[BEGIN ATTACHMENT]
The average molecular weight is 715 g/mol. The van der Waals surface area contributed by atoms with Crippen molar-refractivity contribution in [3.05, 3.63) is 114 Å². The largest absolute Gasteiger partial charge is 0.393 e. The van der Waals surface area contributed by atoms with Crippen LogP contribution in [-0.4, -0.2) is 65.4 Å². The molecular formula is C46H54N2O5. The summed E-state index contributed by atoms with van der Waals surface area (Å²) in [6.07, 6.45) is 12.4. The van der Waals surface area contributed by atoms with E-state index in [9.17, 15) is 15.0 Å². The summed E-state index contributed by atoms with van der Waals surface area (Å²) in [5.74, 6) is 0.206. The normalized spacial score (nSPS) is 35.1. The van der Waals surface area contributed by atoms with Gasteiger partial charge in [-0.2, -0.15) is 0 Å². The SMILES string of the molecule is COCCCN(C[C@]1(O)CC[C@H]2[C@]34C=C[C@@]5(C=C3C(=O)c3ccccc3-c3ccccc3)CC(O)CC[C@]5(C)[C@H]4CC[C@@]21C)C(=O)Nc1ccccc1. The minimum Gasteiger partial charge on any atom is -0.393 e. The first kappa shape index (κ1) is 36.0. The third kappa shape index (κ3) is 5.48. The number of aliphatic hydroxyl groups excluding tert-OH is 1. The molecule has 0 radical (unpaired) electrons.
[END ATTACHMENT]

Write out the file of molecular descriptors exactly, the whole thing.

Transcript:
The average molecular weight is 715 g/mol. The van der Waals surface area contributed by atoms with Crippen molar-refractivity contribution in [3.05, 3.63) is 114 Å². The largest absolute Gasteiger partial charge is 0.393 e. The van der Waals surface area contributed by atoms with Crippen LogP contribution in [-0.4, -0.2) is 65.4 Å². The molecular formula is C46H54N2O5. The summed E-state index contributed by atoms with van der Waals surface area (Å²) in [6.07, 6.45) is 12.4. The van der Waals surface area contributed by atoms with E-state index in [9.17, 15) is 15.0 Å². The summed E-state index contributed by atoms with van der Waals surface area (Å²) in [5.74, 6) is 0.206. The normalized spacial score (nSPS) is 35.1. The van der Waals surface area contributed by atoms with Gasteiger partial charge in [-0.2, -0.15) is 0 Å². The SMILES string of the molecule is COCCCN(C[C@]1(O)CC[C@H]2[C@]34C=C[C@@]5(C=C3C(=O)c3ccccc3-c3ccccc3)CC(O)CC[C@]5(C)[C@H]4CC[C@@]21C)C(=O)Nc1ccccc1. The minimum Gasteiger partial charge on any atom is -0.393 e. The first kappa shape index (κ1) is 36.0. The third kappa shape index (κ3) is 5.48. The number of aliphatic hydroxyl groups excluding tert-OH is 1. The molecule has 0 radical (unpaired) electrons.